Letters to the Editor, August 01, 2016
Average speed cameras likely to deter racers
I refer to the letter from Chief Superintendent Joseph Au Chin-chau, of Police Public Relations (“Tackling illegal racers is police priority”, August 25), responding to the letter from David Ollereanshaw expressing concern about illegal road racing activities on Route Twisk (“Police inaction on deadly road racing baffling”, August 14).
The chief superintendent quoted statistics on police enforcement action at Route Twisk and at face value, these look impressive, but the fact remains that racing and speed trials continue to be regular events at Route Twisk.
Accordingly, it must be concluded that the enforcement action to date has largely been ineffective in curbing this threat to the safety of other road users (and, of course, the racers themselves).
It appears to me that the enforcement action is ineffective as the police speed cameras are positioned as to be easily seen and hence can be reported back by “spotters” to the racers who desist from racing while police are present.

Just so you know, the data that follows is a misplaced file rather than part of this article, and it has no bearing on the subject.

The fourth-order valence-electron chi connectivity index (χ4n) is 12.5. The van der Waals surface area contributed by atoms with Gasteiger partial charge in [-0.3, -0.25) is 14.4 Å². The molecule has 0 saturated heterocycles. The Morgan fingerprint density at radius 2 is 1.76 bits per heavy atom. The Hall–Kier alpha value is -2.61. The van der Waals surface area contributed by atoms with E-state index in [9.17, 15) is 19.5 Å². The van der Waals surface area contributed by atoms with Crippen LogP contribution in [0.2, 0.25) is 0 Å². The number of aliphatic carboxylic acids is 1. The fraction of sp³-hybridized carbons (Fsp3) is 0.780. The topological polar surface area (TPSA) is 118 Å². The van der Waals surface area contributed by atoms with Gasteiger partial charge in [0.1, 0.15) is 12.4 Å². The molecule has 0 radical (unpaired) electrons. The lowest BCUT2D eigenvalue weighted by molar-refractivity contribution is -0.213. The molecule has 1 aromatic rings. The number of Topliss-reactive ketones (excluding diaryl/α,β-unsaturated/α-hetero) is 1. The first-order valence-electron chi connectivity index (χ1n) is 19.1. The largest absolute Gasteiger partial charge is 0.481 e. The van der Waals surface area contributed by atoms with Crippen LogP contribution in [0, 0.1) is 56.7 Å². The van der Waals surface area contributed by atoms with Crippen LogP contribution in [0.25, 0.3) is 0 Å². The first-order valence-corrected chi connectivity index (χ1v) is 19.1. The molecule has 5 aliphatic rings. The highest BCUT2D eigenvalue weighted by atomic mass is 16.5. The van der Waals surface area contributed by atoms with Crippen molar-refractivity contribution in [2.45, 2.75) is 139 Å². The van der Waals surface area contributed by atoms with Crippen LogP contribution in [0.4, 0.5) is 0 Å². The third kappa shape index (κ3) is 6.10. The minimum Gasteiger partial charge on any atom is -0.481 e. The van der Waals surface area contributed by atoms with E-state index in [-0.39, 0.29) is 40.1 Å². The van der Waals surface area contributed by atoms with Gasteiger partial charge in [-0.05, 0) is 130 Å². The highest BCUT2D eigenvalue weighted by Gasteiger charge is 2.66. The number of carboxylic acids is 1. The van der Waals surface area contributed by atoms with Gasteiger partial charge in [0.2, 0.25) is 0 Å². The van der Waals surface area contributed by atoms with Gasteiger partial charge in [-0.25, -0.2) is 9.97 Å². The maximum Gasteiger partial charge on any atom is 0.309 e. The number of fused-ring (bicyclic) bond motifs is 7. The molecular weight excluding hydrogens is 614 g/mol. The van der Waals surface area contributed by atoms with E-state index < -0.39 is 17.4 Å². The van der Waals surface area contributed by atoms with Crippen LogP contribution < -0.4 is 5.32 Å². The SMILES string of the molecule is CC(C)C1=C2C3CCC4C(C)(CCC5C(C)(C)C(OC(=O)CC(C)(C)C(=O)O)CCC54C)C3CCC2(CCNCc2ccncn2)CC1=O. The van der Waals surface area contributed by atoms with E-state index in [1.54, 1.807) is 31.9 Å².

The obvious solution to this enforcement problem is to erect (and put in service) permanent average speed cameras along Route Twisk.
Doug Miller, Tai Po
Religious dress ban may add to jihadist fervour
The insistence on secular behaviour and non-religious dress when publicly visible in France (known as laicite), including leaving a Muslim (or Christian) schoolgirl’s head and face uncovered, is a double-edged sword.
Although the burqini ban is an extension of France’s fiercely protected laicite, meant to enforce one egalitarian standard for all girls and women, the Muslim community (women hopefully in the majority) believes that it curtails a woman’s rights to self-expression.
Beyond that, there is risk of alienating Muslims in the urban West and girding the loins of young minds to justify more acts of violence.
By itself, the complete coverage of Muslim women is not convincingly associated with jihadist terrorist attacks.
Women in the Middle East have voluntarily or under social duress worn some form of body covering for generations and incited no systematic violence.
It is far more important to study how Muslim youth of both genders are being radicalised at home and in religious schools by such bans, where the seeds of jihad are being sowed.